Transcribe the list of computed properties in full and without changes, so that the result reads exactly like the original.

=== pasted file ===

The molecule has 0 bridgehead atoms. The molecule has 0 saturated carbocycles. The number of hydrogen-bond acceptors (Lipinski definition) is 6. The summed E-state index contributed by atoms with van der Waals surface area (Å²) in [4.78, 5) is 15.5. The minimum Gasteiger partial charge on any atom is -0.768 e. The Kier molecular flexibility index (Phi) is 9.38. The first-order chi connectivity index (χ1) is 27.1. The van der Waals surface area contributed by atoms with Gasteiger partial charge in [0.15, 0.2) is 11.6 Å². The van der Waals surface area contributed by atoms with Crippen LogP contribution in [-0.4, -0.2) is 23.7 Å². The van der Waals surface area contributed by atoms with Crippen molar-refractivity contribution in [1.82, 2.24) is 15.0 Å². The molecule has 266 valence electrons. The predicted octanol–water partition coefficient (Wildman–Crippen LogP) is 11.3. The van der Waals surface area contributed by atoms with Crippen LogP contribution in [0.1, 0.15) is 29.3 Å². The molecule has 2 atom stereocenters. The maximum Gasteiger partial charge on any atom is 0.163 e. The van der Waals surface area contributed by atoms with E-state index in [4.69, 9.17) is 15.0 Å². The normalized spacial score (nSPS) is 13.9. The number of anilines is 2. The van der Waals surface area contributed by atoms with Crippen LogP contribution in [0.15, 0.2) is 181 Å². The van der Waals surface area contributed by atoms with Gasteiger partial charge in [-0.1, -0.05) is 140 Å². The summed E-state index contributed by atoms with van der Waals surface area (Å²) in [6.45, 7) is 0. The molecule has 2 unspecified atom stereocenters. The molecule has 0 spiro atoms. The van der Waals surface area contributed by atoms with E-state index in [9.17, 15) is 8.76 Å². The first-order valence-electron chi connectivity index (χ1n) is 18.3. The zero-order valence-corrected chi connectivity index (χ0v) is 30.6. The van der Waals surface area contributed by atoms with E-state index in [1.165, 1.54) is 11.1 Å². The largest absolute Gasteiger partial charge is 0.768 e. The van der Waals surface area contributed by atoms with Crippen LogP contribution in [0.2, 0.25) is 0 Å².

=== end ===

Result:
The molecule has 0 bridgehead atoms. The molecule has 0 saturated carbocycles. The number of hydrogen-bond acceptors (Lipinski definition) is 6. The summed E-state index contributed by atoms with van der Waals surface area (Å²) in [4.78, 5) is 15.5. The minimum Gasteiger partial charge on any atom is -0.768 e. The Kier molecular flexibility index (Phi) is 9.38. The first-order chi connectivity index (χ1) is 27.1. The van der Waals surface area contributed by atoms with Gasteiger partial charge in [0.15, 0.2) is 11.6 Å². The van der Waals surface area contributed by atoms with Crippen LogP contribution in [-0.4, -0.2) is 23.7 Å². The van der Waals surface area contributed by atoms with Crippen molar-refractivity contribution in [1.82, 2.24) is 15.0 Å². The molecule has 266 valence electrons. The predicted octanol–water partition coefficient (Wildman–Crippen LogP) is 11.3. The van der Waals surface area contributed by atoms with Crippen LogP contribution in [0.1, 0.15) is 29.3 Å². The molecule has 2 atom stereocenters. The maximum Gasteiger partial charge on any atom is 0.163 e. The van der Waals surface area contributed by atoms with E-state index in [4.69, 9.17) is 15.0 Å². The normalized spacial score (nSPS) is 13.9. The number of anilines is 2. The van der Waals surface area contributed by atoms with Crippen LogP contribution in [0.15, 0.2) is 181 Å². The van der Waals surface area contributed by atoms with Gasteiger partial charge in [-0.1, -0.05) is 140 Å². The summed E-state index contributed by atoms with van der Waals surface area (Å²) in [6.45, 7) is 0. The molecule has 2 unspecified atom stereocenters. The molecule has 0 spiro atoms. The van der Waals surface area contributed by atoms with E-state index in [9.17, 15) is 8.76 Å². The first-order valence-electron chi connectivity index (χ1n) is 18.3. The zero-order valence-corrected chi connectivity index (χ0v) is 30.6. The van der Waals surface area contributed by atoms with E-state index in [1.165, 1.54) is 11.1 Å². The largest absolute Gasteiger partial charge is 0.768 e. The van der Waals surface area contributed by atoms with Crippen LogP contribution in [0.2, 0.25) is 0 Å².